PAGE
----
Aug. 1 - Summary of business headlines: The Dow slips below 13,000 as the Federal Reserve offers no new stimulus and few clues of when it will; Knight Capital spooks trading floor; monthly auto sales disappoint; Time Warner, Comcast post ad-less earnings. Conway G. Gittens reports.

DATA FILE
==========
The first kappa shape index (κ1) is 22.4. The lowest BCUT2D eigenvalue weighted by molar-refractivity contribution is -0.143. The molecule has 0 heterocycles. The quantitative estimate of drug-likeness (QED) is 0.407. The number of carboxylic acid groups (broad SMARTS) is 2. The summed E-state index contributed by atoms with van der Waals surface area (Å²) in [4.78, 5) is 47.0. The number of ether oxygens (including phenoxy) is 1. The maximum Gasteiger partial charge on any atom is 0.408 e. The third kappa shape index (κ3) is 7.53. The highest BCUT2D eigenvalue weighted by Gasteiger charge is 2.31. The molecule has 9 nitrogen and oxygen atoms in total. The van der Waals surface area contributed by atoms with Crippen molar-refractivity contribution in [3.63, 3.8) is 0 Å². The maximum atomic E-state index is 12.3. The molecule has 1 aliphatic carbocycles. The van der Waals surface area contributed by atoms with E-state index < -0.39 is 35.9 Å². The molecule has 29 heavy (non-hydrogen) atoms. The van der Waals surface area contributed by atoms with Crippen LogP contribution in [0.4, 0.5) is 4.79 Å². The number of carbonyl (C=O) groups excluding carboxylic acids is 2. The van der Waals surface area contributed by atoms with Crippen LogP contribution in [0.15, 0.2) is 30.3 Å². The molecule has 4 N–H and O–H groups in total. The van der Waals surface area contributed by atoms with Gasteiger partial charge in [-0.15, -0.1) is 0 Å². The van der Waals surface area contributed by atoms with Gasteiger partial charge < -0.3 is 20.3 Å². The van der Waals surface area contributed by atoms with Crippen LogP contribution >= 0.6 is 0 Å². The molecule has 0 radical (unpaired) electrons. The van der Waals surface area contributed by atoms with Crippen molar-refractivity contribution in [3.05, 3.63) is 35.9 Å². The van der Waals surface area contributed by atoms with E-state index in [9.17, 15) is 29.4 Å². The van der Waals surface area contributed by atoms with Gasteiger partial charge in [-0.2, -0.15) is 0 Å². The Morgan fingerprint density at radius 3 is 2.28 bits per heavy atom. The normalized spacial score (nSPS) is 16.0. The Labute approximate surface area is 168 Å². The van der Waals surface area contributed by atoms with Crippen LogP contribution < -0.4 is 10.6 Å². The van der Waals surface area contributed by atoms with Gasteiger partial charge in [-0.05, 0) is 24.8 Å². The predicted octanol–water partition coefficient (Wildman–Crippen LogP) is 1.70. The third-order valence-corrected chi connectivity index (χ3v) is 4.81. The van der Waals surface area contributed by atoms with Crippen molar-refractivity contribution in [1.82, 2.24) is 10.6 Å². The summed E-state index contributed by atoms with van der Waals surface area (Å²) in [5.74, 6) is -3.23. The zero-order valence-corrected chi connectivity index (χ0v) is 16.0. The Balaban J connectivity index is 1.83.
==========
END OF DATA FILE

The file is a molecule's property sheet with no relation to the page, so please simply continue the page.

The U.S. Federal Reserve does a head fake, acknowledging the economy is slowing, but offering no new tools on how to fix that. Some on Wall Street were disappointed, resulting in a stock market that ended not far from where it began. John Manley of Wells Fargo Advantage Funds explains the reaction this way: SOUNDBITE: JOHN MANLEY, CHIEF EQUITY STRATEGIST, WELLS FARGO ADVANTAGE FUNDS (ENGLISH) SAYING: "It's a classic example of 'what have you done for me lately' and I think the fact that there weren't trillions of dollars headed in our direction disappointed some people and they sold stocks they bought before - probably sold at a profit; the market pulls back and then at the end of the day, well - you know things aren't that bad; you know we are not about to fall apart right now, the economy is growing albeit slowly." Slowly indeed: private employers created 163,000 jobs in July, according to payroll company ADP; that's more than expected but not enough to bring down the unemployment rate. Manufacturing activity contracted last month, according to the Institute for Supply Management as exports continue their free-fall. And there's weakness on the local road as well; Ford, General Motors, and Chrysler all out with disappointing July sales. Shares of Knight Capital Group lost one-third of their value after the market player was the source of the latest Wall Street trading snafu. The company admitted to a technical glitch at the start of the trading day, forcing the NYSE to review trades in 140 different issues. This is another black eye for Wall Street, given the Facebook IPO mess and the May 2010 flash crash. In other corporate news: Without the magic of Harry Potter and the Deathly Hallows: Part 1 profits at Time Warner dropped and sales were below forecasts.... and despite a sinking performance of Battleship and NBC Universal as a whole, fellow media conglomerate Comcast beat earnings forecasts. Trading in Europe was mixed with the spotlight turning to the European Central Bank. Conway Gittens, Reuters